Review: An uninspired ‘Uncharted’ can’t overcome the video game movie curse
It’s well into the third act of “Uncharted,” during the airborne pirate ship battle, that I began to wonder: Who on Earth are these people? Of course, we know their names, and what they’re doing — Mark Wahlberg is Victor “Sully” Sullivan, Tom Holland his young protege, Nathan Drake, and they’re on a globe-trotting adventure to find a treasure trove of gold stashed by Magellan’s crew, and perhaps Nathan’s long-lost brother, Sam, but really, who are they? What do they actually want (aside from gold)? How did Sully’s profession become pillaging the pillagers?
We know how Nathan got here and what he wants, as the young pickpocket/flair bartender has been recruited by Sully for his very specific set of skills and his connection to Sam. Everyone else in this adventure seems to be there for nebulously greedy reasons that are never fully explained. Sully and Nathan’s partner, a vaguely Britishy Daria type, Chloe (Sophia Ali), claims a childhood betrayal as her driving force.
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The glamorous assassin Braddock (Tati Gabrielle) hired to stalk and stop them is seemingly in it for the money, but the one opportunity for her character to have a juicier storyline is quickly squandered. The only clearly outlined character is Santiago Moncada (Antonio Banderas), a Spanish aristocrat descended from conquistadors, who wants to repatriate the gold that Magellan’s men stole from the Philippines oh so many centuries ago. Every other character seems to be along for the ride to simply to test out the limitations of their performance cargo khakis.
Familiarity with the lore of “Uncharted” the video game should not have to be a prerequisite to invest in the lore of “Uncharted” the movie, though it’s likely that die-hard fans of the game might be a bit disappointed with this iteration. The journey of “Uncharted” from PlayStation console to screen is about as epic as the adventures the central characters undertake. The film has been in development since 2008, and various directors and actors have come and gone through the process.
With ‘Uncharted’ and soon ‘The Last of Us’ for HBO, game studio Naughty Dog is ready for its Hollywood closeup. Gamer movie star Tom Holland sees the future.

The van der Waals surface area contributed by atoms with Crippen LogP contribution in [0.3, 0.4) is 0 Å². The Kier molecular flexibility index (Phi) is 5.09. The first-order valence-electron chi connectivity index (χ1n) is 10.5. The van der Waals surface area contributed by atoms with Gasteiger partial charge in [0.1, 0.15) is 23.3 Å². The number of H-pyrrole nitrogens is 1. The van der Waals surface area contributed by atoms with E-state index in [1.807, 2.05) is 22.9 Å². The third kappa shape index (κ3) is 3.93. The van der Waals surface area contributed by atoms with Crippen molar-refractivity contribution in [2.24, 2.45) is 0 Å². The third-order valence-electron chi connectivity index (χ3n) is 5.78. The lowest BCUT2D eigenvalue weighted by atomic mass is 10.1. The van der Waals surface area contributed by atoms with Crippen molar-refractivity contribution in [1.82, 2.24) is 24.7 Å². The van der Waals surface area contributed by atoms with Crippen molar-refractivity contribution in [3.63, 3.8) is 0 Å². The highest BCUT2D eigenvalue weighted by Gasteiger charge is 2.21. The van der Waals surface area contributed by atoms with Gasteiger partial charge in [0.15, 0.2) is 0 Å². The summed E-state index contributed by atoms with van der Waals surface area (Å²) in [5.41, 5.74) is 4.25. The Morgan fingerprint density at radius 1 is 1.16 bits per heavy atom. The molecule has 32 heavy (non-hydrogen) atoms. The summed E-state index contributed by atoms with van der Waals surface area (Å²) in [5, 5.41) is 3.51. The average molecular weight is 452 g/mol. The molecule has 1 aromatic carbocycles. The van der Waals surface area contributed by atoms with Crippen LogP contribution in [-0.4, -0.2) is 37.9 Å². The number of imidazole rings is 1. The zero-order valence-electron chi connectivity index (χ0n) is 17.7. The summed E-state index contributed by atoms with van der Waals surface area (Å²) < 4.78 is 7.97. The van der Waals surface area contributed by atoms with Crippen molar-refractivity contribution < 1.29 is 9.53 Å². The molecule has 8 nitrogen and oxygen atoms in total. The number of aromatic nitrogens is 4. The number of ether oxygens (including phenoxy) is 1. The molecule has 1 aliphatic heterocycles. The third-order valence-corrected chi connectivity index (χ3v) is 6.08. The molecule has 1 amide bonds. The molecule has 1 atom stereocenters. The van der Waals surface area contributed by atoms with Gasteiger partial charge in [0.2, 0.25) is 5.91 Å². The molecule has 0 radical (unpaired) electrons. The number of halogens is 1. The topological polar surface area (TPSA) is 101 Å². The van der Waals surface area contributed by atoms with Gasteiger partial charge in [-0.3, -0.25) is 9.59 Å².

Finally, the combination of director Ruben Fleischer and star Tom Holland stuck, with a script by Rafe Judkins, Art Marcum and Matt Holloway. The story feels inspired by early Hollywood serials, and Fleischer throws Nathan into extreme-sports-inspired scenarios with ticking clocks that are the same stuff that action filmmaking has been made of since Pauline was in peril. But while “Uncharted” should be a rip-roaring adventure, it neither rips nor roars. Instead, it’s a rather basic travelogue through various far-flung locations, filled with riddles, puzzles, symbols, keys and historical fun facts, like a “Da Vinci Code” with abs.
If “Uncharted” survives on one thing, it’s the charming banter between Holland and Wahlberg. While Holland is a bit youthful for the role, he’s in a fun zone as a naughtier, zippier version of his Queens-born city kid Peter Parker. He’s matched by Wahlberg, who is locked in his signature high-pitched rapid-fire, “say hi to ya mother for me” cadence. The pair are so entertaining to watch that it’s a letdown when Holland interacts with anyone else.
“Uncharted” is fine, and entertaining enough, but while some moments are inspired, others are completely inert. It’s oddly neutered and bloodless, the stakes negligible. It feels like a project with so much potential that never fully achieves liftoff, stumbling when it should soar.
Rating: PG-13, for violence/action and language
Running time: 1 hour, 56 minutes
Playing: Opens Feb. 18 in theaters
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